Soul competence and the priesthood of the believer are two sides of one doctrine that Baptists cherish. Indeed, they make up part of the matrix known as the Baptist distinctives. Soul competence teaches that individual Spirit-indwelt believers can read and understand Scripture for themselves, using the means He has given. The priesthood of the believer means that every individual believer in Christ can approach God directly through the High Priestly work of Christ. Whether we are dealing with the Word or prayer, a New Testament believer is not dependent on human intermediaries between himself and God. The work of salvation is so thorough a work that if a Christian makes right use of the Spirit’s appointed means, he lacks nothing to worship God directly.
Unfortunately, these doctrines are easily misunderstood, or misapplied. When populism is part of the cultural air we breathe, such misunderstandings become almost inevitable. The most infantile of these misunderstandings is the person who opts for ‘home-church’, or Internet-church, or some other excuse to be anti-ecclesiological, and reject authority. Here the person dismisses the need for corporate worship, instruction by pastors, service to the body, or shared life in Christ, all in the name of the believer’s priesthood. Such abuses of the doctrine are easily spotted and easily refuted.
A more subtle form of this misunderstanding is the believer who thinks that if God has granted direct access to His presence, and an ability to understand Scripture, then anything worth knowing is within the immediate intellectual grasp of every believer. The logic is arguing from the apparently greater to the apparently lesser: if knowing the greatest thing – the Gospel – is open to even a little child, then there cannot be lesser things worth knowing which are harder to understand. Emerging from this attitude will be the populist suspicion of philosophy, of theology, of disciplines of thought, of advanced studies, of intellectuals and of academia in general.
The mistake the populist imports into his theological method is to assume that there is a proportional relationship between clarity and importance: the more important something is, the clearer it must be, and the less important, the more difficult it may be to understand. Were we to consistently embrace this view, we would have to conclude that the doctrines of the Trinity, hypostatic union, and election are of minor importance due to their difficulty. In reality, crucial doctrine is often enough not simple or even perspicuous.
The correct approach is to recognise that nearly everything worth knowing has multiple levels of deepening complexity and sophistication. A five-year-old can grasp substitution in the Gospel, and simultaneously doctors in theology may give themselves to decades of studying its meaning. These levels of complexity apply whether we are speaking of biblical doctrines, mathematics, the natural sciences, history, music, the arts, or any area of knowledge in God’s created order. This naturally invites the question, “But how much of this complexity do we need to know?”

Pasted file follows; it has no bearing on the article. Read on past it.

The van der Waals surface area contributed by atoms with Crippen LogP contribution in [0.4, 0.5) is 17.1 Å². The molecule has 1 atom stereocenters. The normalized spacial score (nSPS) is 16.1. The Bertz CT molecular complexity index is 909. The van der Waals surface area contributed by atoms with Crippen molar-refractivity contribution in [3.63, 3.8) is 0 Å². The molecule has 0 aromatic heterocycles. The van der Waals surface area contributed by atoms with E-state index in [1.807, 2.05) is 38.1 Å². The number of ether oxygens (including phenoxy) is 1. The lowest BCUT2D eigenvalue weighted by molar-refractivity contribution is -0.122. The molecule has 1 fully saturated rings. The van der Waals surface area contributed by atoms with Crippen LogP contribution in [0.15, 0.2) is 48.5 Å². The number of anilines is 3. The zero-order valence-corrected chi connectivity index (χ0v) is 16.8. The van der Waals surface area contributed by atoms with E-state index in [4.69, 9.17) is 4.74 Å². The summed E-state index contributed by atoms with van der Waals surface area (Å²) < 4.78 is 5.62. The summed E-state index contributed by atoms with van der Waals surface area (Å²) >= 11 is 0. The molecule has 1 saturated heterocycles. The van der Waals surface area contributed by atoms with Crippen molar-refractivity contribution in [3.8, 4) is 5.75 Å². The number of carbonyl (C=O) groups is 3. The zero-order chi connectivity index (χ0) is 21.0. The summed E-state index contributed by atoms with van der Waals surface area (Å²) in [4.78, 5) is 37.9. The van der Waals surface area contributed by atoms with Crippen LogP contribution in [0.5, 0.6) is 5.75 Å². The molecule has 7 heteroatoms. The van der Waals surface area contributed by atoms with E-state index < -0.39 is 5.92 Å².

God has so made the world and limited man that we each need to specialise in some domain of human life. We need some to give themselves to knowing the human physiology, so as to become experts in medicine and healing. We need some to give themselves to the physics of motion, so as to become engineers. We need some to give themselves to understanding the market, so as to become experts in economics. And we need some to give themselves to the study of music, painting, poetry, literature and architecture, so as to become experts in the arts. No one can master all the realms of knowledge in the short lifespan appointed to us. It is one of God’s mercies to the world: forcing interdependence, trade, and learning.
This is the doctrine of vocation. God calls and equips humans to function well in some area of human life, to bring order and meaning to some section of the created order (1 Cor 7:20-21). Not only so, but God invests His world with meanings, laws, ‘secrets’, which become the duty of man to learn, master and teach others (Prov 25:2).
The answer to the question, “how much of this complexity do we need to know?” is answered by the doctrine of vocation. If you are a doctor, you need to be an expert on health, since that is your calling. If you are not a doctor, you need to know enough about health to stay reasonably healthy, and you need to know when to consult a medical expert. We don’t sneer at doctors and call them elitists; we are thankful that when our basic competence in health and medicine can take us no further, there are experts to do just that. The same is true for engineering, financial planning, software development. And buckle your seatbelt – the same is true for theology, music, poetry and literature.
Soul competence and the priesthood of the believer does not remove the need for pastors, nor for professional theologians. Similarly, the fact that every individual Christian can lift his or her voice in sincere praise does not remove the need for art critics, composers or poets.
In the end, I have never met a consistent populist. I have never met the man who was willing to do surgery on himself, act as a lawyer for every one of his contractual agreements, and write his own software. He is usually selectively populist: sneering at theologians, composers, critics, pastors, but happy to accept expert opinion in other areas of his life. If he would accept the doctrine of vocation, he could reconcile the priesthood of the believer and soul competence with the authority of expert opinion, even in matters that touch the soul. He would see, in a word, that no one can know it all. It is an act of humility to accept your own limitations, and learn from those called to be authorities in some domain of human knowledge.